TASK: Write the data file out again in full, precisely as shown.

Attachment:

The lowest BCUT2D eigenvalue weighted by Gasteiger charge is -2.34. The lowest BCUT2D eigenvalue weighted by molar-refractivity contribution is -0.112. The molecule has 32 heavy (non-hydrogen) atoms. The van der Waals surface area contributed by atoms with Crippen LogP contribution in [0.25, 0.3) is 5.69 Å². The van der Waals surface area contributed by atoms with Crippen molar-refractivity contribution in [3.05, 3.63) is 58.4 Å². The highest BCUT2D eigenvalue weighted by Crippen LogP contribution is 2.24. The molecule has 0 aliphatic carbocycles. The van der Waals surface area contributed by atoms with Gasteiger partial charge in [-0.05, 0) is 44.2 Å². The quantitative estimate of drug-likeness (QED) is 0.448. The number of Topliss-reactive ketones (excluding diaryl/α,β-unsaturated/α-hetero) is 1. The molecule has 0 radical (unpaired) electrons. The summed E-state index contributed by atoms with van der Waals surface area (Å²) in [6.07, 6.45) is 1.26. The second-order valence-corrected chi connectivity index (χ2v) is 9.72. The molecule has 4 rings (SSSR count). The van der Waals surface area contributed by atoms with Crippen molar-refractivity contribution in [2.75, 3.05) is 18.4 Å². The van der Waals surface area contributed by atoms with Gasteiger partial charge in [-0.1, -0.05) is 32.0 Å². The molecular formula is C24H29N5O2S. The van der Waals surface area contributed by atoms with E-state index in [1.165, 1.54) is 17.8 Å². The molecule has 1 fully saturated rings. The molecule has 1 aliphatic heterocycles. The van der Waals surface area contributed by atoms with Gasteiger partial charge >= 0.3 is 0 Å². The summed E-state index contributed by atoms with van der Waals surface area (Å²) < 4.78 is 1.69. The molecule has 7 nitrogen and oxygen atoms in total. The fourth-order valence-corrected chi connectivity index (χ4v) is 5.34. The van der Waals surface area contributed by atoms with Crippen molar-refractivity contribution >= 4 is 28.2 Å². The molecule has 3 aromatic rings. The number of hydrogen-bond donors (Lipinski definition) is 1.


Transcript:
The lowest BCUT2D eigenvalue weighted by Gasteiger charge is -2.34. The lowest BCUT2D eigenvalue weighted by molar-refractivity contribution is -0.112. The molecule has 32 heavy (non-hydrogen) atoms. The van der Waals surface area contributed by atoms with Crippen LogP contribution in [0.25, 0.3) is 5.69 Å². The van der Waals surface area contributed by atoms with Crippen molar-refractivity contribution in [3.05, 3.63) is 58.4 Å². The highest BCUT2D eigenvalue weighted by Crippen LogP contribution is 2.24. The molecule has 0 aliphatic carbocycles. The van der Waals surface area contributed by atoms with Gasteiger partial charge in [-0.05, 0) is 44.2 Å². The quantitative estimate of drug-likeness (QED) is 0.448. The number of Topliss-reactive ketones (excluding diaryl/α,β-unsaturated/α-hetero) is 1. The molecule has 0 radical (unpaired) electrons. The summed E-state index contributed by atoms with van der Waals surface area (Å²) in [6.07, 6.45) is 1.26. The second-order valence-corrected chi connectivity index (χ2v) is 9.72. The molecule has 4 rings (SSSR count). The van der Waals surface area contributed by atoms with Crippen molar-refractivity contribution in [2.75, 3.05) is 18.4 Å². The van der Waals surface area contributed by atoms with Gasteiger partial charge in [-0.1, -0.05) is 32.0 Å². The molecular formula is C24H29N5O2S. The van der Waals surface area contributed by atoms with E-state index in [1.165, 1.54) is 17.8 Å². The molecule has 1 fully saturated rings. The molecule has 1 aliphatic heterocycles. The van der Waals surface area contributed by atoms with Gasteiger partial charge >= 0.3 is 0 Å². The summed E-state index contributed by atoms with van der Waals surface area (Å²) < 4.78 is 1.69. The molecule has 7 nitrogen and oxygen atoms in total. The fourth-order valence-corrected chi connectivity index (χ4v) is 5.34. The van der Waals surface area contributed by atoms with Crippen molar-refractivity contribution >= 4 is 28.2 Å². The molecule has 3 aromatic rings. The number of hydrogen-bond donors (Lipinski definition) is 1.